By Holli Harms
The world premiere of the musical The Butcher Boy, with book, music, and lyrics by Asher Muldoon, directed by Ciarán O’Reilly, at The Irish Rep had the audience on their feet whooping and hollering at the end of the performance.
The story is set in 1960s Ireland, where a child in trauma attempts to make sense of his world by simply imagining all is well. No one in the Brady family lives in the real world, they live in a place where hope for the future is a constant dream as they struggle with brutal alcoholism, depression, anger, and violence. Francie Brady (the astonishing Nicholas Barasch) is 13 years old and he wants nothing more than for things to stay the same where he and his best mate Joe Purcell (Christian Strange) can play all day with nary a care in the world. It is this friendship that is part of his need for simple pleasures to keep him from losing himself in his pain. He blocks out his father’s violence and his mum’s suicide attempts believing that blocking it will make it as if it never happened.
Life may have gone on like this with Francie living in denial had it not been for the arrival of Mrs. Nugent (Michele Ragusa) an uppity woman who thinks herself better than all the rest, and her son, Phillip (Daniel Marconi). Francie takes an instant disliking to the Nugents and how they look down on him and his parents. It is Mrs. Nugent who declares him and his people pigs and from there Francie is out to get her and Philip. It is also that word “pig” that sparks Francie’s mental decline as he starts to imagine talking pigs who tell him what bad things to do to people.
Francie is a boy who has suffered trauma from the first day he came into the world. Trauma can alter a person’s way of thinking. Nicholas Barasch has internalized Francie’s trauma in a heartbreaking performance. He is emotionally a 4 or 5-year-old encased in the body of an ever-growing young man. He wants nothing more than to please the adults, and in the pleasing, believes he will receive the love he so desires. He never had a chance, not in this family, not in this town.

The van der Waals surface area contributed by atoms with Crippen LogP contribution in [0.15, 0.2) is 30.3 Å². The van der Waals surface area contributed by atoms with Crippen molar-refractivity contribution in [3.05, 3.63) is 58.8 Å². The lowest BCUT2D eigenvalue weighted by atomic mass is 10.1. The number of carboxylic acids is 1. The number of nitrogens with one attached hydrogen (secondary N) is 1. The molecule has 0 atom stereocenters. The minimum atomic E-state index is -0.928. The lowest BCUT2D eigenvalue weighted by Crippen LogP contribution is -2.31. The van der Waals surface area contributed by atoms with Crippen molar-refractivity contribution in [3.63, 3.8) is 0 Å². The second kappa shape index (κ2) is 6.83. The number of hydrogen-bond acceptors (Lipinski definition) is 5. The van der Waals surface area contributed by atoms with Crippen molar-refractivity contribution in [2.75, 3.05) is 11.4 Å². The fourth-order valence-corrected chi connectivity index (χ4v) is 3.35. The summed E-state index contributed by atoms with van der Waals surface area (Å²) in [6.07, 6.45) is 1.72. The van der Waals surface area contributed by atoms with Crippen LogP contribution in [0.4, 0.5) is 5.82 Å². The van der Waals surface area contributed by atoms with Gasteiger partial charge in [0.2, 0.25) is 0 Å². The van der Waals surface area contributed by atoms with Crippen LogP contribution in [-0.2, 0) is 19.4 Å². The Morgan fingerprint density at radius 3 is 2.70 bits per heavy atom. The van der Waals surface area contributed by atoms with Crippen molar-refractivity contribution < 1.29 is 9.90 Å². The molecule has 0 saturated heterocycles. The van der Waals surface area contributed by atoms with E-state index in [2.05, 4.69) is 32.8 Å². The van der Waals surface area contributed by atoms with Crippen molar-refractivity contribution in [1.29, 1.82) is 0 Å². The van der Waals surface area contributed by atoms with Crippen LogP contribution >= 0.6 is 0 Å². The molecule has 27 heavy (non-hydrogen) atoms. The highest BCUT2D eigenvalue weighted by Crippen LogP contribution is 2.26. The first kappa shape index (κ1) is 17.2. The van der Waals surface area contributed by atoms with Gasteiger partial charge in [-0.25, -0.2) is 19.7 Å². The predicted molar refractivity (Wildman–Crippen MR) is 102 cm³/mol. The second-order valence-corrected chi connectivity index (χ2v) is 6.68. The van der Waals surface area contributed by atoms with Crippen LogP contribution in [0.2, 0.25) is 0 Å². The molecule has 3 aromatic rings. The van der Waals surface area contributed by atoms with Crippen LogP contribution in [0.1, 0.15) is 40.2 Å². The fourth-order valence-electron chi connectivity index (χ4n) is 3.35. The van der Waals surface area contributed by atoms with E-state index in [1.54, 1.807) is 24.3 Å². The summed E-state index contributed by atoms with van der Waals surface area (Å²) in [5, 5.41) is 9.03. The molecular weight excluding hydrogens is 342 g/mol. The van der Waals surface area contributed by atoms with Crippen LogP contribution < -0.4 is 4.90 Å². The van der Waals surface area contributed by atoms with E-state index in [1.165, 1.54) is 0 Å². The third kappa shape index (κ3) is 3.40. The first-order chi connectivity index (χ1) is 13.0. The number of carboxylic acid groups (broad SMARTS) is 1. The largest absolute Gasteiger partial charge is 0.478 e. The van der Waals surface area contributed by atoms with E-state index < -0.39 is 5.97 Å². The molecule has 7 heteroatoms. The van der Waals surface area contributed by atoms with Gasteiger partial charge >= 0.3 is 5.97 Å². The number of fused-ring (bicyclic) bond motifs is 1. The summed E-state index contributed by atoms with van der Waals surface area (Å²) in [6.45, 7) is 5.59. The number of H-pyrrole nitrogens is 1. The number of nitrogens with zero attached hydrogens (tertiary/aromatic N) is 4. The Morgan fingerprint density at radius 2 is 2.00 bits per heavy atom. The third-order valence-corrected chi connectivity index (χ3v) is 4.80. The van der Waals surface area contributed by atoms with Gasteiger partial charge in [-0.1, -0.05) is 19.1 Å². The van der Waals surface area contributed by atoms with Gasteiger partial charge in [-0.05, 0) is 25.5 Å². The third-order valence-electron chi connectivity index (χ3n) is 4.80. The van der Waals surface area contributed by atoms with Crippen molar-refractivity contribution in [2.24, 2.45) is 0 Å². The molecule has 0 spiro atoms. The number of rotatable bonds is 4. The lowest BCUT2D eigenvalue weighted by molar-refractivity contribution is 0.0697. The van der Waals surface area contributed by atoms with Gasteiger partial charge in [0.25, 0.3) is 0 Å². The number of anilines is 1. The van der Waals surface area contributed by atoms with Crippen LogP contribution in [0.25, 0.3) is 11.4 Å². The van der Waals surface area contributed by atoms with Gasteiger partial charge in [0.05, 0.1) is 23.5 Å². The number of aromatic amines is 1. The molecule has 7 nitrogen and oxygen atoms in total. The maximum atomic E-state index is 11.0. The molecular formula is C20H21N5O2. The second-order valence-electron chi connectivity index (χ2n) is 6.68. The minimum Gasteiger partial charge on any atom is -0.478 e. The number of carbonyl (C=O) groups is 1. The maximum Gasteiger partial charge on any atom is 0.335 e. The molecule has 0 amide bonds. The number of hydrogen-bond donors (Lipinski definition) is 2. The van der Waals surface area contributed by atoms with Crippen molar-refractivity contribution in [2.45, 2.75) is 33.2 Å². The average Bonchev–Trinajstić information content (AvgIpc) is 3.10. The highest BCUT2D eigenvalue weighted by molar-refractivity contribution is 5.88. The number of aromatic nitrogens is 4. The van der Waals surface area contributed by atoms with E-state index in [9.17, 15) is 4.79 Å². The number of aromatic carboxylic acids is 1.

The entire cast is dead on inventing rich characters. Barry McNabb’s choreography is fast-paced and athletic and also simple and small such as in the sublime number Still Here sung by Michelle Ragusa and Joe Cassidy. Ciarán O’Reilly’s direction is a romp of catapulting violence and gentle quiet. The cast sprints from character to character enriching the stage with the members of this small section of Ireland’s landscape.
The set with its large TV screen is used to enhance the musical numbers and the scenes with images and actual TV footage. It is as alive as the production, ever-expanding, and moving. The band behind the screen headed by David Hancock Turner, is marvelous.
It is a beautiful piece of theatre, a thought-provoking heartbreaking piece of theatre, and it is all the more incredible when you discover that Asher Muldoon is all of 19 years old. Asher first encountered the novel The Butcher Boy when he was in high school and fell in love. This is his love letter to Patrick McCabe’s story. Is it not a perfect piece of theater, there are sections that run over, but it is a damn good piece of theater that will leave you pondering the story and characters for some time to come. Thank You Irish Rep for championing new and emerging creators.
The Butcher Boy features book, music & lyrics by Asher Muldoon, with music direction by David Hancock Turner, direction by Ciarán O’Reilly, and choreography by Barry McNabb.
Cast: Nicholas Barasch, David Baida, Carey Rebecca Brown, Joe Cassidy, Kerry Conte, Andrea Lynn Green, Daniel Marconi, Polly McKie, Michele Ragusa, Scott Stangland, Christian Strange and Teddy Trice.
Emma Camp, Sam Hartley, and Dan Macke – understudies.
Creative: scenic design by Charlie Corcoran, costume design by Orla Long, lighting design by Kat Zhou, sound design by M. Florian Staab, orchestrations by Muldoon and Sammy Grob, and projection design by Dan Scully. Mask Design is by Stanley Allan Sherman Mask Arts Company, Properties are by Brandy Hoang Collier, Amanda Quaid, is the Dialect Coach and Rick Sordelet is the Fight Director. April Ann Kline is the Production Stage Manager, Jade Doina is the Assistant Stage Manager, Liam Prendergastis the Assistant Director, and Emma Camp is the Assistant Choreographer.
The Butcher Boy at Irish Repertory Theatre (132 W 22nd St) on the Francis J. Greenburger Mainstage.
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Irish Rep requires that all audience members wear a mask while inside their building.